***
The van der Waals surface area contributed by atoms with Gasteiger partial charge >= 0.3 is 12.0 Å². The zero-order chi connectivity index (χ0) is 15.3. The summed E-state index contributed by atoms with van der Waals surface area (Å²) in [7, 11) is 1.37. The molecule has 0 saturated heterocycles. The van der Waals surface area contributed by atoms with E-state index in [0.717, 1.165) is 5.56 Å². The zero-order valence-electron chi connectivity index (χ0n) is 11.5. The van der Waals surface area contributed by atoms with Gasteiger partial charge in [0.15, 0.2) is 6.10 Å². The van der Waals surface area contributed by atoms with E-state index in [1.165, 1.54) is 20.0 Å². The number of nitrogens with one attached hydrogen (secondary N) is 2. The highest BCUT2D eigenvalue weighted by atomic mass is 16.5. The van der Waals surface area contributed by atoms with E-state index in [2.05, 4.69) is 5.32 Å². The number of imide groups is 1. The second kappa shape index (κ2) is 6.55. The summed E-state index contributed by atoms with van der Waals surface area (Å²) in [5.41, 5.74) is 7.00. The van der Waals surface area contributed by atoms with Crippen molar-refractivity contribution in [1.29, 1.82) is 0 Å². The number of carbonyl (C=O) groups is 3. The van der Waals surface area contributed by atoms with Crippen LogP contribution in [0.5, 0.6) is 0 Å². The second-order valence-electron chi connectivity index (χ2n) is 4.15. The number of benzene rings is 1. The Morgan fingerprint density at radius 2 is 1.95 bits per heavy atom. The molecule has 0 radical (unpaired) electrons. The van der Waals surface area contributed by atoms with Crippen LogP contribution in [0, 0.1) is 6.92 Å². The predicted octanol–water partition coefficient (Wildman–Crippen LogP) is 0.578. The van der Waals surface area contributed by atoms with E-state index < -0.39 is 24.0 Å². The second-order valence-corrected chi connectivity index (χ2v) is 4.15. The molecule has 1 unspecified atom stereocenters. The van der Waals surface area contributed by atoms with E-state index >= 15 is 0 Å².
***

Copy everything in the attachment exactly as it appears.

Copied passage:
The van der Waals surface area contributed by atoms with Gasteiger partial charge >= 0.3 is 12.0 Å². The zero-order chi connectivity index (χ0) is 15.3. The summed E-state index contributed by atoms with van der Waals surface area (Å²) in [7, 11) is 1.37. The molecule has 0 saturated heterocycles. The van der Waals surface area contributed by atoms with E-state index in [0.717, 1.165) is 5.56 Å². The zero-order valence-electron chi connectivity index (χ0n) is 11.5. The van der Waals surface area contributed by atoms with Gasteiger partial charge in [0.15, 0.2) is 6.10 Å². The van der Waals surface area contributed by atoms with E-state index in [1.165, 1.54) is 20.0 Å². The number of nitrogens with one attached hydrogen (secondary N) is 2. The highest BCUT2D eigenvalue weighted by atomic mass is 16.5. The van der Waals surface area contributed by atoms with E-state index in [2.05, 4.69) is 5.32 Å². The number of imide groups is 1. The second kappa shape index (κ2) is 6.55. The summed E-state index contributed by atoms with van der Waals surface area (Å²) in [5.41, 5.74) is 7.00. The van der Waals surface area contributed by atoms with Crippen molar-refractivity contribution in [1.29, 1.82) is 0 Å². The number of carbonyl (C=O) groups is 3. The van der Waals surface area contributed by atoms with Crippen LogP contribution in [0.5, 0.6) is 0 Å². The second-order valence-electron chi connectivity index (χ2n) is 4.15. The number of benzene rings is 1. The Morgan fingerprint density at radius 2 is 1.95 bits per heavy atom. The molecule has 0 radical (unpaired) electrons. The van der Waals surface area contributed by atoms with Crippen LogP contribution in [0, 0.1) is 6.92 Å². The predicted octanol–water partition coefficient (Wildman–Crippen LogP) is 0.578. The van der Waals surface area contributed by atoms with E-state index < -0.39 is 24.0 Å². The second-order valence-corrected chi connectivity index (χ2v) is 4.15. The molecule has 1 unspecified atom stereocenters. The van der Waals surface area contributed by atoms with E-state index >= 15 is 0 Å².